It’s been “wintry” of late, but today is the first day that looks, smells and feels seriously of winter, in spite of the no-show snow. I can sense it coming and not, like the fog, on “little cat feet” but blustering and roiling in like a big scary bear. There is a certain trepidation associated with the season’s approach. It is a subject that has been speculated, defended, and worried to a fault. But it is coming soon and then we-will-see. The jury has definitely been “out” on how a couple of Californians will handle the season. T.M. has no doubts. I, however, will hold judgment.
Paul, the twin cities weatherman, tells us it is way overdue and likely, therefore, to be a BIG ONE. It’s a bit like waiting for the curtain to go up on your high school play and your mind is blank and you feel a bit of a panic. And I so want to hit my marks and deliver my lines and come to the final curtain with huzzahs and bravos.
But the longer the prelude, the more time for my imagination to run amok. And without the first and actual monumental blast of arctic introduction which sends us rushing for the head wraps and cornering the market on driveway salt, the more the imagination reels and conjures trouble ahead. It will be a relief when the first awesome front takes us down a peg or two. Then we can know our opponent and look him in the face and be counted.
I’ve said repeatedly of late that Mt. Faith feels like home now. And yet, there’s a teensy vestige of doubt that seeps in whenever I consider just how far we’ve come. Minnesota, after all, is far, far away, somewhere arctic and exotic in the distant northern climes! Or so I grew up thinking. I might as well be trekking the Kalahari Desert or drifting down the Ganges or circling the man in the moon. It seemed that distant in space and time for most of my lifetime.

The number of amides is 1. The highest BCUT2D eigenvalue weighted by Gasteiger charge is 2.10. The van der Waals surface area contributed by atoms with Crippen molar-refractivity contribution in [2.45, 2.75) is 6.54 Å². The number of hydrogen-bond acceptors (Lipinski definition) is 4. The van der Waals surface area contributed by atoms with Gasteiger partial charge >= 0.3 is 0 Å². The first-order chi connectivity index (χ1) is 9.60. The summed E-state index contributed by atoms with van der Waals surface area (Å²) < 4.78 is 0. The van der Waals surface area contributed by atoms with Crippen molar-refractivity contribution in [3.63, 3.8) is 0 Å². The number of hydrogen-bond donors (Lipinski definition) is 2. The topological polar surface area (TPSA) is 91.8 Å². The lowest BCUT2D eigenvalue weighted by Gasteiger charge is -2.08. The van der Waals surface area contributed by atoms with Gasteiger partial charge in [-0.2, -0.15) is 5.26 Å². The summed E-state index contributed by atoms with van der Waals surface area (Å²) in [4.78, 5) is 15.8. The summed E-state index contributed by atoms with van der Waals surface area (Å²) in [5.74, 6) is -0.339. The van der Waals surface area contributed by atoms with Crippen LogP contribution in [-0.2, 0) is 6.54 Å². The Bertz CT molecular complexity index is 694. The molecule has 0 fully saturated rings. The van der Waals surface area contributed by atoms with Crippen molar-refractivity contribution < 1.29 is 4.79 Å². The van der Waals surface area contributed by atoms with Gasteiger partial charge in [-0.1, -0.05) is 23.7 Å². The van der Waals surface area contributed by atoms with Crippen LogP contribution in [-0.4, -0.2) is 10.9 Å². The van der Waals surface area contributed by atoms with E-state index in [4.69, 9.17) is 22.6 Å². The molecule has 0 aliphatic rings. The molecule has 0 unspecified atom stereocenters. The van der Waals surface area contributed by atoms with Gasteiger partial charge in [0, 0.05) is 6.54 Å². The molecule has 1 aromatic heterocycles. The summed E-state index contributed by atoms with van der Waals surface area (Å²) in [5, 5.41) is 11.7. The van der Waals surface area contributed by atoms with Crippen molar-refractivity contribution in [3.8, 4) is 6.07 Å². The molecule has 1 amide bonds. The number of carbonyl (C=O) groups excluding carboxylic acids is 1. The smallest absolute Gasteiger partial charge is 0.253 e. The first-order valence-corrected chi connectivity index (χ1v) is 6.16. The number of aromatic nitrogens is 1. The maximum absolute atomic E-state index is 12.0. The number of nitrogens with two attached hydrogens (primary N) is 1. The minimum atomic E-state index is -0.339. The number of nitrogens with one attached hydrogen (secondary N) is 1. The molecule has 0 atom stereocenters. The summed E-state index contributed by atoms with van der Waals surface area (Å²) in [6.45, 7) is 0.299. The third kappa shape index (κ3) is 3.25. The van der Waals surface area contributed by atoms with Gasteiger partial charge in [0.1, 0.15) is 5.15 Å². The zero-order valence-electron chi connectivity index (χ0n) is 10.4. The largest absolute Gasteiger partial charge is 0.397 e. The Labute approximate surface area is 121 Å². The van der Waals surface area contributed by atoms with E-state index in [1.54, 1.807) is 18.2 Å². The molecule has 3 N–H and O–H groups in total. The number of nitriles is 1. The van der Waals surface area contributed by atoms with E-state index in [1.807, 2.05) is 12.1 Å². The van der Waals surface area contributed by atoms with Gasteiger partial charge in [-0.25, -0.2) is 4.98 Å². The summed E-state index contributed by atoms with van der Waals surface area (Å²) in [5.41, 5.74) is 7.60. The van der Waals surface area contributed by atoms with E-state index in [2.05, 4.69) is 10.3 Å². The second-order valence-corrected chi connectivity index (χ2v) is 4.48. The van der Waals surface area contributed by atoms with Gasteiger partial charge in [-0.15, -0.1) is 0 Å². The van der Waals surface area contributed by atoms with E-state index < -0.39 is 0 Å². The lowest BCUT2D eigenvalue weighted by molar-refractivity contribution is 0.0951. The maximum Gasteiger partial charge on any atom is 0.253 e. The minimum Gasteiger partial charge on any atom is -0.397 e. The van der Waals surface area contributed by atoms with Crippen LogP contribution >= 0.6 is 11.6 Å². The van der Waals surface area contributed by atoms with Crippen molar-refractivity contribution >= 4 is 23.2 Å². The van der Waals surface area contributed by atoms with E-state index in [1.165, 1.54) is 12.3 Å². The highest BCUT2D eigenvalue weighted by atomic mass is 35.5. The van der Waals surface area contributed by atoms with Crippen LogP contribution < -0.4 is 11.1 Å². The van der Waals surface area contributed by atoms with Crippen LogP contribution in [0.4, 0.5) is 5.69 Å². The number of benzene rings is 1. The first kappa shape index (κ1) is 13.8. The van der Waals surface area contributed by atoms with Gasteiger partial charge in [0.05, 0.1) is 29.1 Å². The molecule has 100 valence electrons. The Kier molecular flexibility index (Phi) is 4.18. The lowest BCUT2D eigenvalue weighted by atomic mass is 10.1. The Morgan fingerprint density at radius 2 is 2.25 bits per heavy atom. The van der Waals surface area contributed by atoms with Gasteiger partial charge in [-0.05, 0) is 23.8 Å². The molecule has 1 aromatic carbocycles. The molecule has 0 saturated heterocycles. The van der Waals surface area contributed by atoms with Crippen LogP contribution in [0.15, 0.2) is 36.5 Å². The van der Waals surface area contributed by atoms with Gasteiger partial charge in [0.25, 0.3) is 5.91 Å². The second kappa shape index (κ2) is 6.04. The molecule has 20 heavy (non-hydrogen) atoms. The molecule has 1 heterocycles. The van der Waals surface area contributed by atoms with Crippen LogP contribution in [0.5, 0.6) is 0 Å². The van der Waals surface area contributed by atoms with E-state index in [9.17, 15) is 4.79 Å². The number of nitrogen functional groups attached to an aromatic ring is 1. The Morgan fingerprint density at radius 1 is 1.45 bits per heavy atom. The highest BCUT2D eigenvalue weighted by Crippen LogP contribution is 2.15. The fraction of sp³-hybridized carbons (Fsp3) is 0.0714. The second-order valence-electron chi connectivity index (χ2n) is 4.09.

My own home in California was never snowy and frigid, although the Golden State is so immense that it has it’s own winter trials here and there – Tahoe and Sequoia and Yosemite, to name a fun few. It of course, was the height of amusement and sport, as I was growing up, to trek up to the San Bernardino Mountains, to Arrowhead or Big Bear, to have a day of sledding and snowballs and impersonate an Eskimo. Or a Minnesotan. And after playing all day in the wondrous white novelty of it all, we would lap up hot chocolate with marshmallows and soon return to our palm trees and the beach.
So, no, my experience with water vapor which freezes in the upper air and falls to earth as crystalline flakes and ices the roads to a deathly gloss and heaps and clogs walkways and windows and chills down to the very bone – is minimal to nonexistent.
We did not grow up with that kind of winter. And, too, we didn’t have tornados in the summer. Or stunning humidity. Or thunderstorms that presage the very wrath of God. It seems that Minnesota revels in atmospheric excitement.
California – not so much. Earthquakes are California’s peculiar scourge of nature and while they’re thankfully few and far between, there isn’t a Paul the Weatherman to shout out a warning to duck and cover. The first in my memory struck late in the night, jolting my bed and banging the closet door open and shut with a fury I had never known in all the young years of my life. The Tehachapi, we ever after called it, for that was it’s point of origin – in the mountains between Bakersfield and the Mohave Desert – but it shook all the way to Long Beach and beyond. The community was still reeling from the formidable Long Beach shaker of 1933 when all the schools in the city were destroyed to rubble and old-timers still dined out on their tales of horror and depredation. Then there was Ferndale in Northern California where we had three all around 7.0 in 24 hours and all the contents of our house crashed and smashed upon the floor and I slept in the car and Fema came in to feed us at the fairgrounds. Not to mention lesser rumblings here and there and in between.
But I digress and didn’t intend to brag about my own trials with the gods of nature, for my goal today is to tackle the garage which has been, up until now, the staging area and remodeling equipment zone. Second, we must properly outfit the car which will subsequently be parked within, with a “heater plug” (thank you Sue) and (according to Maryanne) have it winterized which has something to do with heavier oil? Thank goodness for friends and relatives.
In the meantime, I keep watching the skies.